Civilians regained power when Arturo Illia, alias “La Tortuga,” was elected president.  During his regime, Illia canceled the oil contracts and nationalized the industry; nevertheless, production quickly declined.  Here the seeming eternal war with the IMF and the World Bank begun, and he consequently printed more pesos and inflation rate rouse again.

Near the end of 1964, it was speculated that Peron was trying to make his way back from Madrid.  However, he was declared “persona no grata” and had to return to Madrid from Rio de Janiero. (Todo Argentina)    From this point forward, Illia’s government began to wither.  Peronist began to strengthen again so the military stepped in once more.

Capital flight four times greater compared to previous year

A report released today by the Argentine government found that capital flight during the third quarter was four times the amount compared to the previous year. There were $18.245 billion dollars in capital flight from January to September this year compared to 2010’s $9.169 billion. While some attribute this to the market’s uneasyness with the Presidential election, capital flight did not let up after.

This is spelling even more bad news for the government. Despite their currency controls money is still hemorrhaging out in dollars, which is 96% of the currency leaving the country. Presumably, this is going to banks in the United States or transferred first there for major corporations. The fact that only 3% were in euros says that either Europeans are trying to play the market in dollars right now, or that it is almost all an American-led process (perhaps both).

Market access and poverty

The richness of Argentina, with vast fertile lands, highly educated people, cultural weight, and a highly mobile population can be deceiving. Driving through Buenos Aires there are vast differences between the haves and have-nots.

This excellent study (in PDF) helps build a link between national and international trade reform and how they have impacted poverty. The author, Guido Porto, studied the effect of developed nations lowering tariff barriers with Argentina, and Argentina lowering their domestic tariffs for international imports. He found that poverty could be significantly reduced (anywhere from 3-18%) based on increased access to Argentine goods internationally. There would be a lowered effect if Argentina lowered its tariffs to imports, but still significant.

In theory, this would be great. Unfortunately, this will not happen due to many countries unwilling to allow Argentine goods into their markets, simply for fear of competition with domestic producers, or of their perceived bias towards Argentina being unreliable.

Continuing fallout from currency controls

As previously covered, the Argentine government decided a week after the national elections to restrict dollar access as a means to control capital flight. A month on, how are these controls effecting the economy?

Well, a week after taking effect, currency deposits fell 7%, and then a week later eased by ‘only’ falling 4.5%. More than $2.4 billion was withdrawn from bank accounts, and while the pace is slowing, this is probably due to people who could withdraw their money having already done so, leaving those who cannot.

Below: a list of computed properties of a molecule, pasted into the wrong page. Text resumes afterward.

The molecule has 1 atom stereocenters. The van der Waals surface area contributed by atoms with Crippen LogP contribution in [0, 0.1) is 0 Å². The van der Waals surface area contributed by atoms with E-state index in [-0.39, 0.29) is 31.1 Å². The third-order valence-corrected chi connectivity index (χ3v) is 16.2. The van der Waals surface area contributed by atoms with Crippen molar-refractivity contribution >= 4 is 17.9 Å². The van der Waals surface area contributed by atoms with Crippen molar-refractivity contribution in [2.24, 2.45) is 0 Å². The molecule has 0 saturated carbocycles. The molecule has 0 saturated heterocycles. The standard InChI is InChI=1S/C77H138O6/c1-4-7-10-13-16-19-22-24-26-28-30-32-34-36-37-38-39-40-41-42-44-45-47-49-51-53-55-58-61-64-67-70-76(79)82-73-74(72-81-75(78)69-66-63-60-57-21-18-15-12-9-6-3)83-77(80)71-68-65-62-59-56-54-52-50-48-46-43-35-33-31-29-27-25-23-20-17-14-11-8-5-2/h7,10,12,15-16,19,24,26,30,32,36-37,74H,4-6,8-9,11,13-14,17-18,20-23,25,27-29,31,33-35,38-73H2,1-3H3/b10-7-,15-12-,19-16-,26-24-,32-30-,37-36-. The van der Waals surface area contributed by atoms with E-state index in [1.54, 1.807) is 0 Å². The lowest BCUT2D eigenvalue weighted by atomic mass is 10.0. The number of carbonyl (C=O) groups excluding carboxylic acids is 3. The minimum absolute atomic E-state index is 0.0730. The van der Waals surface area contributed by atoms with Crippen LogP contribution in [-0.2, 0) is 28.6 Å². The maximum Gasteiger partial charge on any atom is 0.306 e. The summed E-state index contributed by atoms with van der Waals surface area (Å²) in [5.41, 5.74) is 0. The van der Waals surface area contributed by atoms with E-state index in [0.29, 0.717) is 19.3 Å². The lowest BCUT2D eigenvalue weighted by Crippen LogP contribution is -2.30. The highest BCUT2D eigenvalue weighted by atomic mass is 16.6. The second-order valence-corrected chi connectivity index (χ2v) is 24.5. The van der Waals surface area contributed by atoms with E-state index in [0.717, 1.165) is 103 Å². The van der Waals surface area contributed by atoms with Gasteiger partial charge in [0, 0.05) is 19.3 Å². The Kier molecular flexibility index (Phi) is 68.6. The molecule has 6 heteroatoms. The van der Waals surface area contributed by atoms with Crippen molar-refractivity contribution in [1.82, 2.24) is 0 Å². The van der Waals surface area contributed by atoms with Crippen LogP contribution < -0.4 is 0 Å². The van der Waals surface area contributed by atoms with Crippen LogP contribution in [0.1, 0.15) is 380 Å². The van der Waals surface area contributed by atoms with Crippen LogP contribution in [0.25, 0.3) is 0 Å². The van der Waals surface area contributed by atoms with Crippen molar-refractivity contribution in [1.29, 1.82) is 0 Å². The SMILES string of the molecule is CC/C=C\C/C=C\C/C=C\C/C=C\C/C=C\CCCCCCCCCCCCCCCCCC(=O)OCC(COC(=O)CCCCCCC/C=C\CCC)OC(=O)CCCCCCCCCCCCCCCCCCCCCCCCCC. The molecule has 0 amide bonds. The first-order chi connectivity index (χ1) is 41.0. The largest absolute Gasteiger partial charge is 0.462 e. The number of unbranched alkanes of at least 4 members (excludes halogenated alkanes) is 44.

The dollar-peso exchange rate, at $4.23 before the announcement, steadily rose and is now ‘stabilized’ at $4.30. The Argentine government was heavily selling its reserves to prop up the peso as to negate even stronger effects from the new measures. While the official rate is at $4.30, the informal dollar trading, measured by most reporting agencies and economic organizations, is now kept in tight fold. Of the estimated $500 million traded per day previously, only $350 million is now traded. These informal traders were inching the informal peso up to $4.79, but CFK’s right-hand man Guillermo Moreno has pressured traders, importers and exporters to bring it down to $4.40/.50.

People are clearly holding onto their money, preferably in dollars. Sadly, as predicted, the capital-flight dollar controls have ground real estate sales to a halt. This is because real estate in Argentina is bought and sold in U.S. dollars. With tightened access to dollars, the real estate market had no option but to slow down.

Still, the government is projecting a $9.5 billion trade surplus for 2012, and its tax collection rates have soared by 31.4% this year. The stricter tax code enforcement along with riding the good-time soy train helps keep propelling Argentina along despite the negative currency issues.

After Exile

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General Eduardo Lonardi was initially the man to guide Argentina through this de-Peronization period, by ultimately was replaced by General Pedro Aramburu who was more drastic in his anti-Peron measures.  We was in transitional power until the elections of 1958, but in this period he restored the constitution of 1853, gave back “La Prensa”, made the central bank autonomous, and made the Peronista party illegal. (Crow 1992 (1946), p. 846)

Arturo Frondizi who allegedly followed orders from Peron in Madrid was elected president.  However, he did not hold up his end of the bargain to continue Peronism.  Eventually, inflation was out of control with the peso at an exchange rate of five pesos to one American dollar and prices had increase by 114%.  (Crow 1992 (1946), p. 846)